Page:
Today’s Card of the Day comes from a set that should have been utilized here more often by now. The 1914-15 Cracker Jack sets are iconic in the vintage baseball card collecting world. Common cards go for hundreds in low/mid grade, as you will see in the price section below. The best cards can easily go into five figure price tags depending on condition. Shoeless Joe Jackson cards will get into six figures because there are many more collectors for his cards than there are 1914-15 Cracker Jack Joe Jackson cards in existence.
There are plenty of collectors who will mention these sets as their favorite all-time, and numerous others that have it in the top five sets all-time. The 1914 are a bit more desirable because people want earlier cards of players, and also because they are much tougher to find in comparison to the 1915 set. The 1914 set is slightly smaller (144 vs 176 cards), but their total population is likely less than half of the total of all 1915 cards. So not only are 1914 cards harder to find as a group, finding specific cards is also tougher.
One of those cards that appears in both sets is one that pictures Pittsburgh Pirates pitcher Babe Adams, who was born on this date in 1882. He has appeared in our Card of the Day series twice already, but the last time was exactly one year ago today, so it has been a little while. With 50.6 WAR in 18 years, Adams has the highest WAR for any pitcher in Pirates franchise history. He ranks second all-time for the Pirates with 194 wins, and his total of 44 shutouts is a team record. Here’s a look at Adams on card #76 from the 1914 Cracker Jack set.
Here’s the front of the card:
These cards are hard to find in nice shape because you were getting them in a box of Cracker Jack, so you can imagine that there were a lot of these cards that weren’t even in mint condition out of the box. Add to the fact that the person who got them was eating Cracker Jack, and you have cards that end up with staining like you see above.
The bright red backgrounds of these cards are eye catching, and they have varying degrees of artwork quality. I’d say this one is middle ground for capturing the original look. A nice touch which is hard to see here is that they got the red stripe in the middle of the stockings there. This photo shows him in a 1909 uniform, except it is missing the PBC interlocking logo on the sleeve. That may have been done because 1909 was the last year for that logo and this card came out five years later, or it just might be the angle. This same photo used for the artwork was used on a 1912 card and numerous 1916 cards, except all of those used the actual photo.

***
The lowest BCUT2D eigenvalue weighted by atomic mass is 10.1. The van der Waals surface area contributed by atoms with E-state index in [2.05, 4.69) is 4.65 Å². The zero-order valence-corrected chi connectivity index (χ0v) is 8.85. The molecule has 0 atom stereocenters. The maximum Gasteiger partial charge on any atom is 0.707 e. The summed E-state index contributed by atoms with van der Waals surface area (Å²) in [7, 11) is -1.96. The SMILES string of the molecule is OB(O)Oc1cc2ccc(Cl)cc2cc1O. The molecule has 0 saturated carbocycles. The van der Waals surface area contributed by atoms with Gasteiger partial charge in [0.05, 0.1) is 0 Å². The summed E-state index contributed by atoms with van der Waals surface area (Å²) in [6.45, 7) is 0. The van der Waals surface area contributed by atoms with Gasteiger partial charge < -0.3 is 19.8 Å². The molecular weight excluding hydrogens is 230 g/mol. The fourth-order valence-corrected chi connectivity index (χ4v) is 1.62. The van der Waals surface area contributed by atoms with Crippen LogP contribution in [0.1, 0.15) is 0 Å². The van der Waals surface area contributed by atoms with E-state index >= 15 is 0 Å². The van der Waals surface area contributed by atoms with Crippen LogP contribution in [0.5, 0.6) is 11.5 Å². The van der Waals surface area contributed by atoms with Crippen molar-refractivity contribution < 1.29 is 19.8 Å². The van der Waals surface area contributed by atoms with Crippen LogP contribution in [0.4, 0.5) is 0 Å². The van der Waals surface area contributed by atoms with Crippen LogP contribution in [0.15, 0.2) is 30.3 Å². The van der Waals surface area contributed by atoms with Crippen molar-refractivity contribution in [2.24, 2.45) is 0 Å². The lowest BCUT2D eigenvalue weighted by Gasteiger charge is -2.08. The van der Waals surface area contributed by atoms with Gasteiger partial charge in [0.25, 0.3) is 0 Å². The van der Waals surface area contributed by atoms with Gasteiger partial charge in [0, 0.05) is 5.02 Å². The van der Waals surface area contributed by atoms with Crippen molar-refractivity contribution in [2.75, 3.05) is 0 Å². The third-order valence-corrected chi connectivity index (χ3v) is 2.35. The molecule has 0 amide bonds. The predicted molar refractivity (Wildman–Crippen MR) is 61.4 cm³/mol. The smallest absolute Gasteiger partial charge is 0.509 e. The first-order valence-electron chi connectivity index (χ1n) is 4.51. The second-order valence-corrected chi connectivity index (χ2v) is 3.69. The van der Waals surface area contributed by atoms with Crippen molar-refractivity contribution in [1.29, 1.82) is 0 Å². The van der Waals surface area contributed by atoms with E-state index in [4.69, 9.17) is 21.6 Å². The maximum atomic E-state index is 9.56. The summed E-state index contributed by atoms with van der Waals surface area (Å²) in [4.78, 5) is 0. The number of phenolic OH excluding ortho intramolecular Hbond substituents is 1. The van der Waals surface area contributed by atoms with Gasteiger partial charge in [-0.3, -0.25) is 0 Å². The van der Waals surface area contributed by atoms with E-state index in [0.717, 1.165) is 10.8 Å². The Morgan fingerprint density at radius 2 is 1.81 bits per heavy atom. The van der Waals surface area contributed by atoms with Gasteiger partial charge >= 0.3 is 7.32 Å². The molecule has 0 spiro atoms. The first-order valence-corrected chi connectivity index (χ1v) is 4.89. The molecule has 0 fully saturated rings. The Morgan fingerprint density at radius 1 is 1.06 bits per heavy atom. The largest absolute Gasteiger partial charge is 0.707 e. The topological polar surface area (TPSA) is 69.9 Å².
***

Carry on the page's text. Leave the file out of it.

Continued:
Here’s the back of the card:
It’s interesting to see the reference to a minor league team as being a “salaried team”. Adams won 21 games that season, which was his first in pro ball. He was in the majors by the start of the 1906 season, but that lasted just one game for the St Louis Cardinals. That game ended up being his only big league game that wasn’t played for the Pirates. He spent 18 years in Pittsburgh, though that stretch was over 20 seasons because he was in the minors for all of 1908 and all of 1917. Adams pitched very poorly in the 1916 season, posting a 5.72 ERA during the deadball era. He came back by the middle of 1918 and had a second career in the majors, winning 81 games after returning at 36 years old.
If you’re interested in this card, then you should be interested in the 1915 card as well because the only real difference is some wording in the ad on the bottom of the back. That’s good to know if you’re on a budget. You can get the 1914 card on Ebay for $435 for an ungraded low grade copy, or $920 for a PSA 3, or $1,120 for a PSA 4. There are no completed 1914 auctions in the last three months, but four 1915 copies have ended during that time, going between $120 for a low grade copy and $450 for a PSA 2 copy.